With respect to three listed activities (c), (i) and (j), OHCHR did not identify any business enterprise satisfying the standard of reasonable grounds to believe involvement consistent with the definitional approach set out above.
|No.||Business Enterprise||Category of listed activity||State concerned|
|1||Afikim Public Transportation Ltd.||E||Israel|
|2||Airbnb Inc.||E||United States|
|3||American Israeli Gas Corporation Ltd.||E, G||Israel|
|4||Amir Marketing and Investments in Agriculture Ltd.||G||Israel|
|5||Amos Hadar Properties and Investments Ltd.||G||Israel|
|6||Angel Bakeries||E, G||Israel|
|8||Ariel Properties Group||E||Israel|
|9||Ashtrom Industries Ltd.||G||Israel|
|10||Ashtrom Properties Ltd.||G||Israel|
|11||Avgol Industries 1953 Ltd.||G||Israel|
|12||Bank Hapoalim B.M.||E, F||Israel|
|13||Bank Leumi Le-Israel B.M.||E, F||Israel|
|14||Bank of Jerusalem Ltd.||E, F||Israel|
|15||Beit Haarchiv Ltd.||G||Israel|
|16||Bezeq, the Israel Telecommunication Corp Ltd.||E, G||Israel|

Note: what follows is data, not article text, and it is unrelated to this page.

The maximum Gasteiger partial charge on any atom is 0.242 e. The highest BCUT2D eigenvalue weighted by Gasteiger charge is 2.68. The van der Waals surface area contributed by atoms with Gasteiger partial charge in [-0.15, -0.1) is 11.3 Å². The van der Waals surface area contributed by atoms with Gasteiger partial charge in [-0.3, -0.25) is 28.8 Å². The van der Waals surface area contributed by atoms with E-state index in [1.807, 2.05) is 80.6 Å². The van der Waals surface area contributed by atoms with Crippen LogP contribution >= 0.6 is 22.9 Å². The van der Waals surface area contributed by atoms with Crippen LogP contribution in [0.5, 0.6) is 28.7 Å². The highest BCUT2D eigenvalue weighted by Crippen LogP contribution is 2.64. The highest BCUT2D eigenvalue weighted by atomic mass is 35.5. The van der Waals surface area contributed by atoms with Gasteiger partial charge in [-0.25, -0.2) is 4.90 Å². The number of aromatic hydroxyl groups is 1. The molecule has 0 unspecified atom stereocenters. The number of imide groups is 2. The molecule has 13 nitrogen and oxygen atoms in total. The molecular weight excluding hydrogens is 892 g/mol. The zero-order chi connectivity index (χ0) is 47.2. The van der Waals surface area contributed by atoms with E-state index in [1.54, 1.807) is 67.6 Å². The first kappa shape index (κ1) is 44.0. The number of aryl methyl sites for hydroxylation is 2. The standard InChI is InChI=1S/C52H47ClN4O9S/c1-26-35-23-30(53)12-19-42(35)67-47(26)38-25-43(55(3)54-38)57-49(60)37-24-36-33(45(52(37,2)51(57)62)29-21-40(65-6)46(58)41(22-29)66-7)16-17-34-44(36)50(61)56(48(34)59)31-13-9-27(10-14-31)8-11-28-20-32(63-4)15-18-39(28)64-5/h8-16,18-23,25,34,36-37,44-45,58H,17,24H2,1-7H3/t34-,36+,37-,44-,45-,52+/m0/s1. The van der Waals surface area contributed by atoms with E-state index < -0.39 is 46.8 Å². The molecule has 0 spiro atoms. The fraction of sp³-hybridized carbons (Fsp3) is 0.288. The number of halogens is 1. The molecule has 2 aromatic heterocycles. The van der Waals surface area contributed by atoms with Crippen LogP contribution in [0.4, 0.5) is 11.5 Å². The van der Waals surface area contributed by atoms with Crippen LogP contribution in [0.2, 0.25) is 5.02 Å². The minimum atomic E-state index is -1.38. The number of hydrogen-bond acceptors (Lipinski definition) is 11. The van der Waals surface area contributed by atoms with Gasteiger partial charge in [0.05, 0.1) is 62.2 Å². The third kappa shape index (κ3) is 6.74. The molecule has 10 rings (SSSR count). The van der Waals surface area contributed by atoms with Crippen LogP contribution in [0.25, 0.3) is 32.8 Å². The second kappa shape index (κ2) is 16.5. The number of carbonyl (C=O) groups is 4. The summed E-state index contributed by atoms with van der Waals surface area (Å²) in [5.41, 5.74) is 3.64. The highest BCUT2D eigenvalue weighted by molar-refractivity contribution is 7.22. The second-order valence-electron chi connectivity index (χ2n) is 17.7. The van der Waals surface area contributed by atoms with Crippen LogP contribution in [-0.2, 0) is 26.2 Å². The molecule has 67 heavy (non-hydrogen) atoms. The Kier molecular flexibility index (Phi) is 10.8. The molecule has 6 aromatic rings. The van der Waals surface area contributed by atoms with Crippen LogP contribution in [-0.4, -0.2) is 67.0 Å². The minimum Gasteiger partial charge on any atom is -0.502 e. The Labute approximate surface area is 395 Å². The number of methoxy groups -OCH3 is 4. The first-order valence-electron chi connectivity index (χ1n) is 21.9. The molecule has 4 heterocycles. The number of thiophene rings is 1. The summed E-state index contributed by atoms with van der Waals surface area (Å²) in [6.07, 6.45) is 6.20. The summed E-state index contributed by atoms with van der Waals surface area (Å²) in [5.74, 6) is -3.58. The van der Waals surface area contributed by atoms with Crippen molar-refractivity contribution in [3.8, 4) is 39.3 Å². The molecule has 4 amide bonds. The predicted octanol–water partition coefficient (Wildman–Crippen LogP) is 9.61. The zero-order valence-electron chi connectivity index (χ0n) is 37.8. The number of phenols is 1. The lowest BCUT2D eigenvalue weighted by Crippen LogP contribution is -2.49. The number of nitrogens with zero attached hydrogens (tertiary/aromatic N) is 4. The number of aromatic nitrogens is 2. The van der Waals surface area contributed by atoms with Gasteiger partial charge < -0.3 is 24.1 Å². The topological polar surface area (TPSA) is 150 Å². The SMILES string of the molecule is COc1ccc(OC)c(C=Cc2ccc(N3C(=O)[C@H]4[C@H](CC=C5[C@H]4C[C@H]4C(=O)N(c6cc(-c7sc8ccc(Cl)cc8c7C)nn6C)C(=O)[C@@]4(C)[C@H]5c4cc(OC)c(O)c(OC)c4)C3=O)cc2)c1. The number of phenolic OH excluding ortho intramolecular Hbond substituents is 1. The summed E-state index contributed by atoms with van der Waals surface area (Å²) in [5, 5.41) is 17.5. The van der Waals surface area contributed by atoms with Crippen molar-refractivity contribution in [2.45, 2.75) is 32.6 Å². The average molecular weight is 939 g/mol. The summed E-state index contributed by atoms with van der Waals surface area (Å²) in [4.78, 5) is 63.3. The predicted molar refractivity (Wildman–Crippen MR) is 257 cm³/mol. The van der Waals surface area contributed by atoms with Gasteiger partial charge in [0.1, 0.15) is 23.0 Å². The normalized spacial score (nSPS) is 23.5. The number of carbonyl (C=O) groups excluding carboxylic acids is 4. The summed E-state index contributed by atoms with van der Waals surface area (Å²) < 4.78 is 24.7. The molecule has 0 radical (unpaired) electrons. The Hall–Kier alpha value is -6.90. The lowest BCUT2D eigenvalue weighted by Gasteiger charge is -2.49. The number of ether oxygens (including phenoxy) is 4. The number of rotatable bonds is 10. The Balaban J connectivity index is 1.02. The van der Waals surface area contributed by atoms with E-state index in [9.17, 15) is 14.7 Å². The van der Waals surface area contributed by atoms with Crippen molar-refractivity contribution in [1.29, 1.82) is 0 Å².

|18||C Mer Industries Ltd.||B||Israel|
|19||Café Café Israel Ltd.||E, G||Israel|
|20||Caliber 3||D, G||Israel|
|21||Cellcom Israel Ltd.||E, G||Israel|
|23||Chish Nofei Israel Ltd.||G||Israel|
|24||Citadis Israel Ltd.||E, G||Israel|
|26||Darban Investments Ltd.||G||Israel|
|27||Delek Group Ltd.||E, G||Israel|
|29||Dor Alon Energy in Israel 1988 Ltd.||E, G||Israel|
|31||Egged, Israel Transportation Cooperative Society Ltd.||E||Israel|
|32||Energix Renewable Energies Ltd.||G||Israel|
|33||EPR Systems Ltd.||E, G||Israel|
|35||Expedia Group Inc.||E||United States|
|36||Field Produce Ltd.||G||Israel|
|37||Field Produce Marketing Ltd.||G||Israel|
|38||First International Bank of Israel Ltd.||E, F||Israel|
|39||Galshan Shvakim Ltd.||E, D||Israel|
|40||General Mills Israel Ltd.||G||Israel|
|41||Hadiklaim Israel Date Growers Cooperative Ltd.||G||Israel|
|42||Hot Mobile Ltd.||E||Israel|
|43||Hot Telecommunications Systems Ltd.||E||Israel|
|44||Industrial Buildings Corporation Ltd.||G||Israel|
|45||Israel Discount Bank Ltd.||E, F||Israel|
|46||Israel Railways Corporation Ltd.||G, H||Israel|
|47||Italek Ltd.||E, G||Israel|
|48||JC Bamford Excavators Ltd.||A||United Kingdom|
|49||Jerusalem Economy Ltd.||G||Israel|
|50||Kavim Public Transportation Ltd.||E||Israel|
|51||Lipski Installation and Sanitation Ltd.||G||Israel|
|52||Matrix IT Ltd.||E, G||Israel|
|53||Mayer Davidov Garages Ltd.||E, G||Israel|
|54||Mekorot Water Company Ltd.||G||Israel|
|55||Mercantile Discount Bank Ltd.||E, F||Israel|
|56||Merkavim Transportation Technologies Ltd.||E||Israel|